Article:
(b)   A reflective statement on your development as a social networker as a result of studying INF506, and the implications for your development as an information professional (@750 words).

As a result of this course I feel that my skills as a social networker have grown somewhat over the course of the semester and that my digital footprint has certainly increased. I was already a member of Facebook and had had experience of social media sites such as Twitter and Pinterest and had been blogging using WordPress. Therefore, I felt somewhat at ease with many of the social networking technologies used in the course. I was particularly pleased with the requirement to open a Delicious account as I have found it incredibly useful as a bookmarking tool. I was also interested to learn about the educational benefits of Web 2.0 tools such as tagging, podcasts and QR codes etc.

While I felt reasonably comfortable as a social networker, I feel that the biggest development I have made is as an information professional. I work in a school where social networking sites have been banned due to bullying issues and as teachers we have been told not to have Facebook accounts. Therefore, I was aware of some of the negative consequences of social networking sites, however, I chose this course as my elective as I am convinced that social networking is something that needs to be embraced by schools to retain relevance and to reach the next generation of students.

It is easy to feel overwhelmed both with the availability of so many Web 2.0 technologies and in terms of how to market such technologies to both teachers and students. This course has given me some valuable ideas as to how to better meet the needs of users. In this area I found Schrier discussed some interesting principles that have helped me develop as an information professional. Schrier’s first principle is that of ‘listening’ and being able to ‘identify topics that will be relevant to conversations already taking place in the online environment’ (2011). This principle will certainly be a guiding one for me as I embark on my career as an information professional. Schrier also discusses two more principles that have helped me develop my knowledge of what it takes to be an information professional, these principles being ‘participation’ and ‘transparency’ (2011). As a future teacher librarian I was focused on how I would build a quality collection of resources for students but Schrier’s point that the ‘library does not prove its authoritativeness solely through the quality of its holdings, it must also prove it through the quality of the librarians’ interactions with its users’ (2011) is certainly one that has made me realise that putting a human face to the library is still important and that libraries should ‘push their genuinely valuable content, services and expertise out to places where people might stand to benefit from them’ (Miller, 2005). Schrier’s principle of transparency in terms of being open to feedback and criticism as a way of improving library services has also been useful for me in expanding my knowledge of what is required of me as an information professional.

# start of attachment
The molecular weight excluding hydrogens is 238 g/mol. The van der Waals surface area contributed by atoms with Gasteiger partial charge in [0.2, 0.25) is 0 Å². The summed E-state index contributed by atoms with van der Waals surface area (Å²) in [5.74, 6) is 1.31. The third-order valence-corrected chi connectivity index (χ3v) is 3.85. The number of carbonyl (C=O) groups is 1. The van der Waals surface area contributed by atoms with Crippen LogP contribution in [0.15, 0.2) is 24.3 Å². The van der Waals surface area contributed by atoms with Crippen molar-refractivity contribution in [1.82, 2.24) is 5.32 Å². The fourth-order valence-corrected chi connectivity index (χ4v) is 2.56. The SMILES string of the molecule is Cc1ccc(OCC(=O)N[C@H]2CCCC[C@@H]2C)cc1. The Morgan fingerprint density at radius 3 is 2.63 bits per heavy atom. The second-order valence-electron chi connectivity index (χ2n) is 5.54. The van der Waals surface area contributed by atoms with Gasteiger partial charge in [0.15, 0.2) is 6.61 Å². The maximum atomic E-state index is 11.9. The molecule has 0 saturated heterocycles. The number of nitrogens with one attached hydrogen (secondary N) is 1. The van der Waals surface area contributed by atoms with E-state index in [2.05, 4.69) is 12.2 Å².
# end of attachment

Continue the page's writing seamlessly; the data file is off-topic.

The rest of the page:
In terms of my development as an information professional I have also realised the importance of being a lifelong learner, particularly in an environment where technology is constantly changing and evolving. As Gutsche states ‘everyone who works in a library must stay nimble and ready to receive new knowledge and skills’ (2010, p.31). The importance of a commitment to lifelong learning is also one of the standards of professional excellence for teacher librarians (ALIA & ASLA, 2004).

I can honestly say that as a result of completing this course that my enthusiasm for my career as an information professional has grown. The standards of professional excellence for teachers state that excellent teacher librarians ‘model the sharing of knowledge’ (ALIA & ASLA, 2004) and I am excited about returning to the workforce to share the knowledge that I have gained. As I embark on my career as an information professional and when establishing myself as a teacher librarian and when the plethora of available technologies become overwhelming I will always keep the advice of Farkas in mind when she states ‘It’s valuable to know how to use this stuff, but the focus should never be on the tools. Never. We should always be focused on the patrons’s needs’ (2008). This advice has really helped shape how I perceive myself in my role as an information professional.

 References

Arizona State University. (2011). The Library Minute. Retrieved from http://www.youtube.com/watch?v=ohyqXAhLgsM

Australian Library and Information Association (ALIA) and Australian School Library Association (ASLA). (2004). Standards of professional excellence for teacher librarians. Retrieved from http://www.alia.org.au/policies/teacher-librarian.standards.html

Dempsey, L. (2009). Always on: Libraries in a world of permanent connectivity. First Monday, 14(1). Retrieved from http://firstmonday.org/ojs/index.php/fm/article/viewArticle/2291/2070

De Rosa, C., Cantrell, J., Havens, A., Hawk, J. & Jenkins, L. (2007). Section 3: Privacy, Security and Trust. In Sharing privacy and trust in our networked world: A report to the OCLC membership. Dublin, Ohio: OCLC. [ebook] Available http://www.oclc.org/reports/pdfs/sharing_part3.pdf